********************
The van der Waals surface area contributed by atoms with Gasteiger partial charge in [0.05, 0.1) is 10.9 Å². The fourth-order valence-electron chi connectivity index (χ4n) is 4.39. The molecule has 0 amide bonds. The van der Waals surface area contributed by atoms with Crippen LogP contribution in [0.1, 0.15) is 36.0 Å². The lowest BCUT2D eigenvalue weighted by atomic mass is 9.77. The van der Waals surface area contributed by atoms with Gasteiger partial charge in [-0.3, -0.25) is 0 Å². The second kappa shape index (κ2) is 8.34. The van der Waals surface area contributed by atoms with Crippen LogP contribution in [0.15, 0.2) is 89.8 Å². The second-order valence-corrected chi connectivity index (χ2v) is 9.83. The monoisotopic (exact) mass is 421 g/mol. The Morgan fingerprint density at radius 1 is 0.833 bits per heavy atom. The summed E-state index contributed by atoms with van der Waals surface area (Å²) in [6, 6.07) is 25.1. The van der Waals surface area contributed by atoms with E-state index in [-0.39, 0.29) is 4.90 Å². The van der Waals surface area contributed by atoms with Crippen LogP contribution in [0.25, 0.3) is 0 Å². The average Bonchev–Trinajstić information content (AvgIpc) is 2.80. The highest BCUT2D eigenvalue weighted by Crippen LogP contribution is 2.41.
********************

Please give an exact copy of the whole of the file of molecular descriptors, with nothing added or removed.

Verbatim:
The van der Waals surface area contributed by atoms with Gasteiger partial charge in [0.05, 0.1) is 10.9 Å². The fourth-order valence-electron chi connectivity index (χ4n) is 4.39. The molecule has 0 amide bonds. The van der Waals surface area contributed by atoms with Crippen LogP contribution in [0.1, 0.15) is 36.0 Å². The lowest BCUT2D eigenvalue weighted by atomic mass is 9.77. The van der Waals surface area contributed by atoms with Gasteiger partial charge in [-0.3, -0.25) is 0 Å². The second kappa shape index (κ2) is 8.34. The van der Waals surface area contributed by atoms with Crippen LogP contribution in [0.15, 0.2) is 89.8 Å². The second-order valence-corrected chi connectivity index (χ2v) is 9.83. The monoisotopic (exact) mass is 421 g/mol. The Morgan fingerprint density at radius 1 is 0.833 bits per heavy atom. The summed E-state index contributed by atoms with van der Waals surface area (Å²) in [6, 6.07) is 25.1. The van der Waals surface area contributed by atoms with E-state index in [-0.39, 0.29) is 4.90 Å². The van der Waals surface area contributed by atoms with Crippen LogP contribution in [0.25, 0.3) is 0 Å². The average Bonchev–Trinajstić information content (AvgIpc) is 2.80. The highest BCUT2D eigenvalue weighted by Crippen LogP contribution is 2.41.